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Visual Discourses of War: A Multimodal Approach,9780415880404
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Visual Discourses of War: A Multimodal Approach

by ;
Edition:
1st
ISBN13:

9780415880404

ISBN10:
0415880408
Media:
Hardcover
Pub. Date:
1/1/2015
Publisher(s):
Routledge
List Price: $125.00

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What version or edition is this?
This is the 1st edition with a publication date of 1/1/2015.
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  • The New copy of this book will include any supplemental materials advertised. Please check the title of the book to determine if it should include any CDs, lab manuals, study guides, etc.

Summary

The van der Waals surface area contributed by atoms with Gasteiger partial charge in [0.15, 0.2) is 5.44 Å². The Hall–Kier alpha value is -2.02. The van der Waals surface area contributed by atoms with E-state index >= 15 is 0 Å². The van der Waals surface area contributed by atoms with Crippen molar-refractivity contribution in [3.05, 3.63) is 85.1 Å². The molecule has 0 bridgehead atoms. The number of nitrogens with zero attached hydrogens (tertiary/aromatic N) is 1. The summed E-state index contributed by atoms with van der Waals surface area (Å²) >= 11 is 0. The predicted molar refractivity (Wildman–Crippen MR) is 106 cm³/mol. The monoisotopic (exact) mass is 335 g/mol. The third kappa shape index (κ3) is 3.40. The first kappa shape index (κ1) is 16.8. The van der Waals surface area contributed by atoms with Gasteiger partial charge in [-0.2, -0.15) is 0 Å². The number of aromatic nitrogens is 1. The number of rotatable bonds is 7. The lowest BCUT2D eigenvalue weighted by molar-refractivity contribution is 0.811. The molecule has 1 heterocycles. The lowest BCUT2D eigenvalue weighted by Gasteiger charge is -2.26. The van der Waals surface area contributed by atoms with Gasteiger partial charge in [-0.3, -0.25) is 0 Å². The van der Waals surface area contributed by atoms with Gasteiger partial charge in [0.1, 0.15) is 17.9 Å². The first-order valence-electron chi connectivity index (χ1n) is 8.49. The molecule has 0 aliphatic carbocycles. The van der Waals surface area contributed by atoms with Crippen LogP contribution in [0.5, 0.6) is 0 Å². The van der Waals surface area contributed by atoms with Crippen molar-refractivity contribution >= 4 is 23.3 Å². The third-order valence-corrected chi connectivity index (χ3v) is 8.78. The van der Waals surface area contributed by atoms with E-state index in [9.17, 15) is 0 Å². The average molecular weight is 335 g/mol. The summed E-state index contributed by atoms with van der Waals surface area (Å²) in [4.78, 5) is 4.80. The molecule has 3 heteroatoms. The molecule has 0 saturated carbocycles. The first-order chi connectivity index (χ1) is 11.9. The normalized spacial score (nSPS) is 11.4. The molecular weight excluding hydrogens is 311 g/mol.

This book is a multimodal critical discourse analysis of visual discourses of war realised in different genres of communication in Britain, the US and Europe over the last 150 years. It argues that while there has been extensive work produced on the linguistic realisation of discourses of war, for example through the speeches of politicians and official documents, there has been a lack of attention to the way that these discourses are disseminated visually through a range of genres of communication. It argues that war and conflict are legitimised not just in official speeches and news texts but through toys, photography, news footage, computer war games, war monuments and sites of heritage tourism. These are the ways that children and the wider public are schooled in particular models of war, why wars are fought, how they are fought and who this involves. The book shows how discourses of war have changed over time and how the visual has a particularly important role due to its less denotative and more symbolic nature as compared to language. It argues that visually realised discourses index the way that discourse of war have changed over time in a way that, given the conclusions drawn in the literature, linguistically realised discourses do not. These discourses of war are always fused with particular political ideologies about the meaning of war and society itself during those times and at each time serve to obscure the nature of war and to make it thinkable. The book argues that this has meant that in contemporary society there is a kind of consensual blindness as to why we should persist in warfare that clearly fails in its so called #xE2;#xAC;#xDC;humanitarian#xE2;#xAC;" aims.


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